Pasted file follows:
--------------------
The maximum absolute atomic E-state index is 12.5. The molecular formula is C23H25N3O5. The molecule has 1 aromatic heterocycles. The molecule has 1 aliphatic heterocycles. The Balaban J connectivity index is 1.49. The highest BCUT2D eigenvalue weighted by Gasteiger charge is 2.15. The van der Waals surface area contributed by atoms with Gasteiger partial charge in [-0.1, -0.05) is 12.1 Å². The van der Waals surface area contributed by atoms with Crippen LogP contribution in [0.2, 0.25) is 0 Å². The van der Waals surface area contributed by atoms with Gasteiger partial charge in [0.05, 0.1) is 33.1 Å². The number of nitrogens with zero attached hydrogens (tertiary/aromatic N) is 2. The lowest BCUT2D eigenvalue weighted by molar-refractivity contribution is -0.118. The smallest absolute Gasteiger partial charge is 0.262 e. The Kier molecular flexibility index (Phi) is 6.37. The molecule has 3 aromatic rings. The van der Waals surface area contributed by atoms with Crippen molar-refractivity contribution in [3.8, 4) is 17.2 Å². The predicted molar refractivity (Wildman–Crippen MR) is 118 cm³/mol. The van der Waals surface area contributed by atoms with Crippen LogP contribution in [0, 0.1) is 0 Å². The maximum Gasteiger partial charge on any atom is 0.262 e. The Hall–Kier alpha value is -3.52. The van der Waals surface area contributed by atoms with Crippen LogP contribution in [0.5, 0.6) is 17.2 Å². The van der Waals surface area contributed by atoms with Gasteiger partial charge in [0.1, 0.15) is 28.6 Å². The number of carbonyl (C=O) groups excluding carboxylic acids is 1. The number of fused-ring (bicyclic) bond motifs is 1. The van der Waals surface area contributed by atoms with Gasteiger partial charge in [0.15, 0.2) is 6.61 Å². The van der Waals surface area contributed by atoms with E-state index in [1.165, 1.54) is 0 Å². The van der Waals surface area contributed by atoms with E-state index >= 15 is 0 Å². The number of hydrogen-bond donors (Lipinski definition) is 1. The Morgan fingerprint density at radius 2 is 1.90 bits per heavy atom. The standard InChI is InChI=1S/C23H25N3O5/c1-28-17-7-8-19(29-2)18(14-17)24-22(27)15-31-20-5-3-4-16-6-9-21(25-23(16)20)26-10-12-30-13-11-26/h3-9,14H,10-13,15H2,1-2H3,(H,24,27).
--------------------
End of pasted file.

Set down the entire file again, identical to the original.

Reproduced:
The maximum absolute atomic E-state index is 12.5. The molecular formula is C23H25N3O5. The molecule has 1 aromatic heterocycles. The molecule has 1 aliphatic heterocycles. The Balaban J connectivity index is 1.49. The highest BCUT2D eigenvalue weighted by Gasteiger charge is 2.15. The van der Waals surface area contributed by atoms with Gasteiger partial charge in [-0.1, -0.05) is 12.1 Å². The van der Waals surface area contributed by atoms with Crippen LogP contribution in [0.2, 0.25) is 0 Å². The van der Waals surface area contributed by atoms with Gasteiger partial charge in [0.05, 0.1) is 33.1 Å². The number of nitrogens with zero attached hydrogens (tertiary/aromatic N) is 2. The lowest BCUT2D eigenvalue weighted by molar-refractivity contribution is -0.118. The smallest absolute Gasteiger partial charge is 0.262 e. The Kier molecular flexibility index (Phi) is 6.37. The molecule has 3 aromatic rings. The van der Waals surface area contributed by atoms with Crippen molar-refractivity contribution in [3.8, 4) is 17.2 Å². The predicted molar refractivity (Wildman–Crippen MR) is 118 cm³/mol. The van der Waals surface area contributed by atoms with Crippen LogP contribution in [0, 0.1) is 0 Å². The maximum Gasteiger partial charge on any atom is 0.262 e. The Hall–Kier alpha value is -3.52. The van der Waals surface area contributed by atoms with Crippen LogP contribution in [0.5, 0.6) is 17.2 Å². The van der Waals surface area contributed by atoms with Gasteiger partial charge in [0.1, 0.15) is 28.6 Å². The number of carbonyl (C=O) groups excluding carboxylic acids is 1. The number of fused-ring (bicyclic) bond motifs is 1. The van der Waals surface area contributed by atoms with Gasteiger partial charge in [0.15, 0.2) is 6.61 Å². The van der Waals surface area contributed by atoms with E-state index in [1.165, 1.54) is 0 Å². The van der Waals surface area contributed by atoms with E-state index >= 15 is 0 Å². The number of hydrogen-bond donors (Lipinski definition) is 1. The Morgan fingerprint density at radius 2 is 1.90 bits per heavy atom. The standard InChI is InChI=1S/C23H25N3O5/c1-28-17-7-8-19(29-2)18(14-17)24-22(27)15-31-20-5-3-4-16-6-9-21(25-23(16)20)26-10-12-30-13-11-26/h3-9,14H,10-13,15H2,1-2H3,(H,24,27).